But They’ve Got…Personality

As he wrote yesterday, The Curmudgeon attended a Phillies game this week.  Parking in the stadium area – for readers who aren’t Philadelphians, there are three stadiums within a few hundred feet of one another in Philadelphia, none of which The Curmudgeon will name because he’s not in the business of giving commercial plugs to rapacious banks and financial institutions – is always confusing:  you’re never quite sure where to go, finding your car after the game is often an adventure, and figuring out how to get out of the parking lot and onto the highway of your choice for the drive home is practically a death sport.

Only not $5. $18.

When he finally left his parked car and tried to place it in the context of an enormous sea of auto-covered asphalt so he could find it after the game, The Curmudgeon started a five-minute walk toward the stadium, with a parking attendant cheerfully stopping traffic to enable The Curmudgeon to cross the street (so he could, like the chicken, get to the other side).  The attendant walked with him, and at that point The Curmudgeon realized that all of the parking people he encountered who had ushered him from the main street through which he had entered the stadium complex to his eventual parking spot seemed unusually upbeat and he decided he wanted to know why (The Curmudgeon being, as you know, pretty curmudgeonly and expecting curmudgeonliness of others as their default disposition).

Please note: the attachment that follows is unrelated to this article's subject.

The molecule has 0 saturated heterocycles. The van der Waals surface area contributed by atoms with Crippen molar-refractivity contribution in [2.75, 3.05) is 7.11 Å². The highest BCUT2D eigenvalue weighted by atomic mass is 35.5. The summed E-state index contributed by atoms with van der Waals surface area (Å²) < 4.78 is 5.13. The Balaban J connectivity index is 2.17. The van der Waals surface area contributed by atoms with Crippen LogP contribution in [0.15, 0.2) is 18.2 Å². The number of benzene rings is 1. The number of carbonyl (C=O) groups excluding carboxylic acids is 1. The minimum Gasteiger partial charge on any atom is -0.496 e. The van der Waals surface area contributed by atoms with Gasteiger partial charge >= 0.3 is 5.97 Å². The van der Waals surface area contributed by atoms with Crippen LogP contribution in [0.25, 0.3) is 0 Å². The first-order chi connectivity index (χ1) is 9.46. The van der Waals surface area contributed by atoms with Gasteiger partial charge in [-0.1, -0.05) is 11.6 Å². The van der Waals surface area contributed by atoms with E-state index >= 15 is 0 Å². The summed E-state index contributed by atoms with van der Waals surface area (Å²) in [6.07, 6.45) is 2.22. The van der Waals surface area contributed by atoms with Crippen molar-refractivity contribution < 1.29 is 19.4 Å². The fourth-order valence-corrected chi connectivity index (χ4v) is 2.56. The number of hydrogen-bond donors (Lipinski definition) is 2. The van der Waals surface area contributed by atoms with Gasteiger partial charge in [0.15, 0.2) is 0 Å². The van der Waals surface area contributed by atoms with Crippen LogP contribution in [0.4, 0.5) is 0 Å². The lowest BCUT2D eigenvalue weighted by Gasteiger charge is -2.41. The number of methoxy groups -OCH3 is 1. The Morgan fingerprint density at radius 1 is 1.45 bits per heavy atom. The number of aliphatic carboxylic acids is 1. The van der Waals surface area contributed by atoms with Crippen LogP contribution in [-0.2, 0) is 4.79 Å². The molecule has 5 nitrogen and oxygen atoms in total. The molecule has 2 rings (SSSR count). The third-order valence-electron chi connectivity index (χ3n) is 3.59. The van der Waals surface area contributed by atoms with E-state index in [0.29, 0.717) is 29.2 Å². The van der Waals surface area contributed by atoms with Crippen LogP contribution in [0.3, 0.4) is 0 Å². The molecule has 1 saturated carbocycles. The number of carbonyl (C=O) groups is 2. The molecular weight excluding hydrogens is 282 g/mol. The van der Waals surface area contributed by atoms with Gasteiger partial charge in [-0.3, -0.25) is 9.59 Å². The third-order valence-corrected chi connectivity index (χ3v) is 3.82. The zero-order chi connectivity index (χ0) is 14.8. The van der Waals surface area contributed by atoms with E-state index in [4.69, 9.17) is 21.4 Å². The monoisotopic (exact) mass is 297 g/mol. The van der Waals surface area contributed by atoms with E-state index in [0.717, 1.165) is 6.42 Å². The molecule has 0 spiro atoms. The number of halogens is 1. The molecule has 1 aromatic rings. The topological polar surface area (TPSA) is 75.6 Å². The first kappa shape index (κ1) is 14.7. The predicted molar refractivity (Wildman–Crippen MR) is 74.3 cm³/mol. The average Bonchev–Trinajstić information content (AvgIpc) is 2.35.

“So tell me something,” The Curmudgeon said to the parking attendant.  “You guys are all very upbeat and positive. That’s not very Philadelphia. What’s the deal?”

He looked at The Curmudgeon and smiled.

“That’s right.  That’s how this company hires:  personality.  If you have it, if you’re positive, you get the job.  If you don’t have it, they don’t care how much parking experience you have, they’re not going to hire you.”

The Curmudgeon mentioned this to the friend he was meeting at the game and his friend immediately summoned a parallel to some of his own experiences, noting that the people who work at one fast food restaurant he frequents (alas, Chick-fil-A) are always positive and friendly while those at another (Wendy’s) tend to be pretty sour.

So where do you think he prefers to eat his occasional poison?

A lot of businesses could learn lessons from customer experiences like these.

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